The gloves are definitively off now that former White House counsel Donald McGahn ignored a congressional subpoena and didn’t show up to testify before the House Judiciary Committee on Tuesday morning.
McGahn was following express orders from President Donald Trump, who in turn invoked an opinion that issued Monday from the Office of Legal Counsel (OLC) concluding that McGahn was absolutely immune from having to appear before Congress.
McGahn is arguably the most important witness Congress can call in response to special counsel Robert Mueller’s probe of Russian interference in the 2016 election and Trump’s response to it. McGahn’s discussions with Mueller’s team credibly established conduct by Trump that, were he not the president, would clearly result in indictments on at least two counts of obstruction of justice.
Had McGahn repeated that testimony before the Judiciary Committee, it would have been a moment of national drama akin to the “cancer on the presidency” Watergate testimony of John Dean.
The OLC’s no-holds-barred opinion attempts to parry that possibility with an all-encompassing assertion of immunity designed to safeguard against McGahn’s even showing up in response to the subpoena.
The OLC’s argument is that certain senior presidential advisers - including the White House counsel - are so closely associated with the president that they can no more be compelled to appear before Congress than can the president himself.
The OLC’s opinion is long on argument and citations to its own previous opinions, and short on case citations.
In fact, there is no case support for its broad position, and the only issued opinion on direct point - a district court opinion in the Harriet Miers litigation over the 2006 U.S. attorneys’ firings - went the other way. (The case settled before the court of appeals took it up, so its precedential value is limited.)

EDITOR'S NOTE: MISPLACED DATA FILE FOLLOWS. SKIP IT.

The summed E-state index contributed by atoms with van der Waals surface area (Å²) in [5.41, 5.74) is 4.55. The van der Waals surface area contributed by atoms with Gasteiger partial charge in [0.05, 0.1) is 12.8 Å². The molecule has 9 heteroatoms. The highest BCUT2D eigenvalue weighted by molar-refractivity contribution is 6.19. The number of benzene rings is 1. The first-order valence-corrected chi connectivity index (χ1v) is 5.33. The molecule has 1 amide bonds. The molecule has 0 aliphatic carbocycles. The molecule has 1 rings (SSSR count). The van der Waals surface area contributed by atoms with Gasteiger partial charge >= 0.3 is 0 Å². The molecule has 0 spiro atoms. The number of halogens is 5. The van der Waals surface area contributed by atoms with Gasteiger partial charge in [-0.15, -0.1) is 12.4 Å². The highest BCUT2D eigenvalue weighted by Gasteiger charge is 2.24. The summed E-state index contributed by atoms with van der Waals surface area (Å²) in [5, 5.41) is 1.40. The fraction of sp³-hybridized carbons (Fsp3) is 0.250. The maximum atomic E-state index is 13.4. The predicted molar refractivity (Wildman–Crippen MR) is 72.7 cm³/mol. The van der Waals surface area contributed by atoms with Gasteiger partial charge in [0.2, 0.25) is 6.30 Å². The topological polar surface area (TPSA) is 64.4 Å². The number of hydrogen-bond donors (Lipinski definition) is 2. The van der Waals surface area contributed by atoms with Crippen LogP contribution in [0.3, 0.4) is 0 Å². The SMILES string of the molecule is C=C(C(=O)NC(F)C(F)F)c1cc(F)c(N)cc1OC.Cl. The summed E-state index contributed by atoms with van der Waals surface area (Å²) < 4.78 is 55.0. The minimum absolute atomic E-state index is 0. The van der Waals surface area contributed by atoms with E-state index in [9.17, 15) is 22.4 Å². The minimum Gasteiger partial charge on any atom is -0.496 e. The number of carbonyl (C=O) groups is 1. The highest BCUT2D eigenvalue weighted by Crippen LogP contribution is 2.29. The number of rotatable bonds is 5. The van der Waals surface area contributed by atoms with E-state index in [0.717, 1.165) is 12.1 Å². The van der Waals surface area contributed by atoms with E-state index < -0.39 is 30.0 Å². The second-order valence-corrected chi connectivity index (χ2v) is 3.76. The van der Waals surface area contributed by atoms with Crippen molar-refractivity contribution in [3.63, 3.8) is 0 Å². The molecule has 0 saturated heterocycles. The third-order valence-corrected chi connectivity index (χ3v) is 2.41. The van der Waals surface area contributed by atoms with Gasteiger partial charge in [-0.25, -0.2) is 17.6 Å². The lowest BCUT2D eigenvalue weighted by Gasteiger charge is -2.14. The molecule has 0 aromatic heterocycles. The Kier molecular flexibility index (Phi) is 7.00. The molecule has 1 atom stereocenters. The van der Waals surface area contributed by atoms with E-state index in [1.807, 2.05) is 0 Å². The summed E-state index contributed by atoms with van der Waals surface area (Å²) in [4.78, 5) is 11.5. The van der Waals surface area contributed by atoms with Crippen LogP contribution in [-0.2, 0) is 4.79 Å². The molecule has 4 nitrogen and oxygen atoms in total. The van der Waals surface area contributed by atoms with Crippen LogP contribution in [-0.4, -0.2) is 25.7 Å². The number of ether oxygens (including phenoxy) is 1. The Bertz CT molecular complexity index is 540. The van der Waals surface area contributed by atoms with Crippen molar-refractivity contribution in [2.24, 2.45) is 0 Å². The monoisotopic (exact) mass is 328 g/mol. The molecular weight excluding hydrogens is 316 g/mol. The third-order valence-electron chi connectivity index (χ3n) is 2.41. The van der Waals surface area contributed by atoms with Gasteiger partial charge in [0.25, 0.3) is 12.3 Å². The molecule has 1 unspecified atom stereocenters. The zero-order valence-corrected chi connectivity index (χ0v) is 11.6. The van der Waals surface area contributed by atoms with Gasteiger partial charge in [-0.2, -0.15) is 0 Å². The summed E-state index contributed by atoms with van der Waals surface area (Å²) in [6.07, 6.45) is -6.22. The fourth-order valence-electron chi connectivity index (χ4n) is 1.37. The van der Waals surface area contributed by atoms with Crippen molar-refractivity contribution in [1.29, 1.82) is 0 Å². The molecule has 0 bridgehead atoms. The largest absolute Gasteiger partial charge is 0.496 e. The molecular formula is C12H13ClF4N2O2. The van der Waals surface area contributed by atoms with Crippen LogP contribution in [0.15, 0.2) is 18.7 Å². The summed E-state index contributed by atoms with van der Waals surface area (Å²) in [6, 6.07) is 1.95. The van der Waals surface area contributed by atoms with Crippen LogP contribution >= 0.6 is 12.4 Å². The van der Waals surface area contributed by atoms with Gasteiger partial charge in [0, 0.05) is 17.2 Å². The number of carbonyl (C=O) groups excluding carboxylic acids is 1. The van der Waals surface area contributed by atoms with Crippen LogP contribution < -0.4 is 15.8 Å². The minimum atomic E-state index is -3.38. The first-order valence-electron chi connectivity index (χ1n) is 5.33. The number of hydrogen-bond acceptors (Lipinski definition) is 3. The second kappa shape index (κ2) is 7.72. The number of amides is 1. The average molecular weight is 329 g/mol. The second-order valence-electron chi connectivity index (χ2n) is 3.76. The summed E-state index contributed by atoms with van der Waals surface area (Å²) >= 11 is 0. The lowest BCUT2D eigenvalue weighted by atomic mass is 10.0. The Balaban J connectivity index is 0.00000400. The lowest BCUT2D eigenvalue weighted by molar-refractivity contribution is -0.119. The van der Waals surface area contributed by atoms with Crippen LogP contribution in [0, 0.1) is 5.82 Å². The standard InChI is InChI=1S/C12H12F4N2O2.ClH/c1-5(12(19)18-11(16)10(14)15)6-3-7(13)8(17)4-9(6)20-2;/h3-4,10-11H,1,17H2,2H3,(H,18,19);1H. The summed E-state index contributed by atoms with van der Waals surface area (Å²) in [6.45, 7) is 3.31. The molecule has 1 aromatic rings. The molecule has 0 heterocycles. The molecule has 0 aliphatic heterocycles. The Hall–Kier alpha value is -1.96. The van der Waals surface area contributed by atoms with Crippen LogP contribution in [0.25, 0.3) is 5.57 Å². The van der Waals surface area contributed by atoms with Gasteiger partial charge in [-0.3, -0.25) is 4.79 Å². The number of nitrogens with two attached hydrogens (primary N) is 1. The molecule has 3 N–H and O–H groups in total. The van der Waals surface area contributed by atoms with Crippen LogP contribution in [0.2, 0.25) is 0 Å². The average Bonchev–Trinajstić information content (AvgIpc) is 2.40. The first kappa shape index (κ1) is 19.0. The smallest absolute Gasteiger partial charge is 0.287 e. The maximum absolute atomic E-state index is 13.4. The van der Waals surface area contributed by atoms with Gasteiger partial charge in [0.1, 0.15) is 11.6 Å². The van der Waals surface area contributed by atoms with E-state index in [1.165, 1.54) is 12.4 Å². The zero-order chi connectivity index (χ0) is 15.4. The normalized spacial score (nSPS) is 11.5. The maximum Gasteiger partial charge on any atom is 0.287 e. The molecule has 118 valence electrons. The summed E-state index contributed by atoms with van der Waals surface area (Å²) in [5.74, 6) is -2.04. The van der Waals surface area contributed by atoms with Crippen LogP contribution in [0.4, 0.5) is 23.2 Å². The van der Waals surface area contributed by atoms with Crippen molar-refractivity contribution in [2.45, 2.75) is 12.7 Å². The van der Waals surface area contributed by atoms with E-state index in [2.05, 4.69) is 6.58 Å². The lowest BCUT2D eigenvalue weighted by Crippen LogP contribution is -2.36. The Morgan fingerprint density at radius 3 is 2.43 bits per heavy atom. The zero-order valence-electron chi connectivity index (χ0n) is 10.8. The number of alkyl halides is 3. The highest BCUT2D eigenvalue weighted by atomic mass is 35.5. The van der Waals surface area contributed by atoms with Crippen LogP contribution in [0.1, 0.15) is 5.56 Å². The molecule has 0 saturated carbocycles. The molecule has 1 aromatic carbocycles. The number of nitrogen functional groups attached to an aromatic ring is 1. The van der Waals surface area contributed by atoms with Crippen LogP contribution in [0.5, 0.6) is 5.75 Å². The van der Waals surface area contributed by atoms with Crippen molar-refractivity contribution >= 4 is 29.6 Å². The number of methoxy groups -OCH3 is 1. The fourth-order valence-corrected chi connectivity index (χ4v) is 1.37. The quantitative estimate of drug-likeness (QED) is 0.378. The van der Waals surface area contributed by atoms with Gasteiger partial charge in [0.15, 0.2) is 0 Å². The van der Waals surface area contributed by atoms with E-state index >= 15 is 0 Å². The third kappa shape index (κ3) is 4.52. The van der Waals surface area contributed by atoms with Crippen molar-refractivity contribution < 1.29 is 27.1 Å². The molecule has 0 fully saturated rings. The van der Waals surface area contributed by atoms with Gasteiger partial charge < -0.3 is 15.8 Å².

But that is not to say that the opinion is beyond the pale. Previous OLC opinions from Democratic and Republican administrations have sought to zealously defend at least the legal prerogative of the president to shut down the testimony of senior advisers. Monday’s OLC opinion goes to the outer limit of those previous efforts, however, by attempting to apply absolute testimonial immunity to McGahn, who is a former senior adviser - otherwise known as a private citizen.
It’s an aggressive argument but not an outrageous one. As the opinion points out, one of the policies undergirding executive immunity in general is the need for the president to have confidential and candid advice. That concern seems pertinent to a former adviser as well as a current one.
But that policy carries the administration only so far - basically to the point of being able to assert executive immunity to attempt to shield specific testimony from disclosure.
Congress probably has the stronger argument that McGahn does not have an absolute immunity permitting him to simply ignore the subpoena.
Rather, the better result is for him to appear and for the administration then to try to protect him from answering questions about specific content.
The legal questions are nuanced, and precedent is particularly spare, because past controversies have generally worked themselves out through negotiations between Congress and the White House.
That means that if the White House sticks to its guns, the parties will be headed to court, and the issue will be settled no lower than the Court of Appeals for the District of Columbia Circuit and very possibly at the Supreme Court.
Harry Litman, a Washington Post contributing columnist, is a former U.S. attorney and deputy assistant attorney general.